jyb

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Actually I'm not certain - does he mean that in excess it creates calluses, or just deposition of carotene (coloration) in existing calluses?
 

bradley

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Aug 16, 2012
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in regards to that study, Is nutrisorb considered to be a preparation in oil or water-miscible/emulsified?
 

Dan W

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Bradley, I think Nutrisorb is considered micellized/water-based with regard to that study.

Key, should I interpret your post as meaning you take an oil-based vitamin A? Can you recommend a brand? I'm having trouble tracking down all the excipients used in halibut liver oil supplements, which I assume are the way to go.
 

key

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Nutrisorb is probably fine. I emailed ray about it and the study and he didn't seem concerned.

I get a generic Rite Aid brand oil-based vitamin A(10,000IU per pill). Ingredients is vitamin A(as fish liver oil), soybean oil, gelatin, glycerin. I'd go broke if I bought nutrisorb.
 

Dan W

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Interesting. I wonder if the increased toxicity only comes from the (supposedly) high absorption rates of water-miscibile forms.

I've been looking for a halibut liver oil supplement (since Peat has specifically mentioned those) without added soybean/vegetable oil; anyone interested can see the list I'm building here. I'd welcome product suggestions and insight about whether halibut is actually preferable.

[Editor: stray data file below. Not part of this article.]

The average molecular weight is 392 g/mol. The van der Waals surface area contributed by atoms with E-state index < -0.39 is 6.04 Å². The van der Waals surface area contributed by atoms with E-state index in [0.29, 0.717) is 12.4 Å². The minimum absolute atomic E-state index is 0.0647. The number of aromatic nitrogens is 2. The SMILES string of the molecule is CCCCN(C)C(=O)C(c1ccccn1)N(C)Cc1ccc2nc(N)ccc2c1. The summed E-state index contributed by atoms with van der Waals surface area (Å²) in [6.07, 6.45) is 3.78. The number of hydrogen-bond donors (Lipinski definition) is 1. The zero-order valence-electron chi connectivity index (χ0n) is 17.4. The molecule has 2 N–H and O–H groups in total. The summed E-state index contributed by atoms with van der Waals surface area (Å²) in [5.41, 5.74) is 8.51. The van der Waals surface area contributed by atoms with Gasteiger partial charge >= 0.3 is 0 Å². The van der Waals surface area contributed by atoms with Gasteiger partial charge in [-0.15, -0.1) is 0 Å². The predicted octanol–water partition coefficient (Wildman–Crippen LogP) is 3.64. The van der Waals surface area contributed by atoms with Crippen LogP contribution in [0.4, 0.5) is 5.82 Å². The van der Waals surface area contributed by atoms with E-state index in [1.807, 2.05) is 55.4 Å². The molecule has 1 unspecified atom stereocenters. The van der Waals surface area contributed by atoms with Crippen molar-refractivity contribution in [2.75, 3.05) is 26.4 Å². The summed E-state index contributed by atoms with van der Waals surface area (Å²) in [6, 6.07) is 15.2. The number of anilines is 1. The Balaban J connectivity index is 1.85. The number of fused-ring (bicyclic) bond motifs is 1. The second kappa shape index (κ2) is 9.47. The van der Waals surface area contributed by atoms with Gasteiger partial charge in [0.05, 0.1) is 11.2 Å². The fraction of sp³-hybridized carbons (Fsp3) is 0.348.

Dan W

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Doing some research, it seems like halibut liver is uniquely high in vitamin A. Perhaps that's why Peat had mentioned using it. That also makes me wonder if most fish liver-based vitamin A supplements (like yours, Key) are actually halibut.
 

Dan W

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Thanks Kiran, I'm continuing to add products to that list. Still haven't found a brand without soybean/vegetable oil, though maybe the amount is negligible.

Jyb, I think I might remember the same quote as you do about calluses growing, though I can't find it. Maybe they both discolor and enlarge...
 

jyb

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Dan Wich said:
Thanks Kiran, I'm continuing to add products to that list. Still haven't found a brand without soybean/vegetable oil, though maybe the amount is negligible.

Jyb, I think I might remember the same quote as you do about calluses growing, though I can't find it. Maybe they both discolor and enlarge...

No, I think the quote I had in mind was the one you just mentioned. So my question is really about that quote itself.
 

bradley

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Carlson's Natural Vitamin A uses sunflower oil at least.

Dan Wich said:
Thanks Kiran, I'm continuing to add products to that list. Still haven't found a brand without soybean/vegetable oil, though maybe the amount is negligible.

Jyb, I think I might remember the same quote as you do about calluses growing, though I can't find it. Maybe they both discolor and enlarge...
 
T

tobieagle

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j. said:
cartman said:
Ok. Howerver I don't understand why the need can be so high in some cases?

This is just speculation: I don't think a very high vitamin A requirement is natural, but I believe needing it so much can be a consequence of bad diets we followed for years.

Sad story is however, that many(maybe most?) people today eat tons of pufas every day, dont even know what retinol is and have a Vitamin A intake of maybe below 1000 IU per day (not to mention they probably never ate liver in their entire life). And still they have a non oily, perfect skin. I would love to understand this, but i just cant.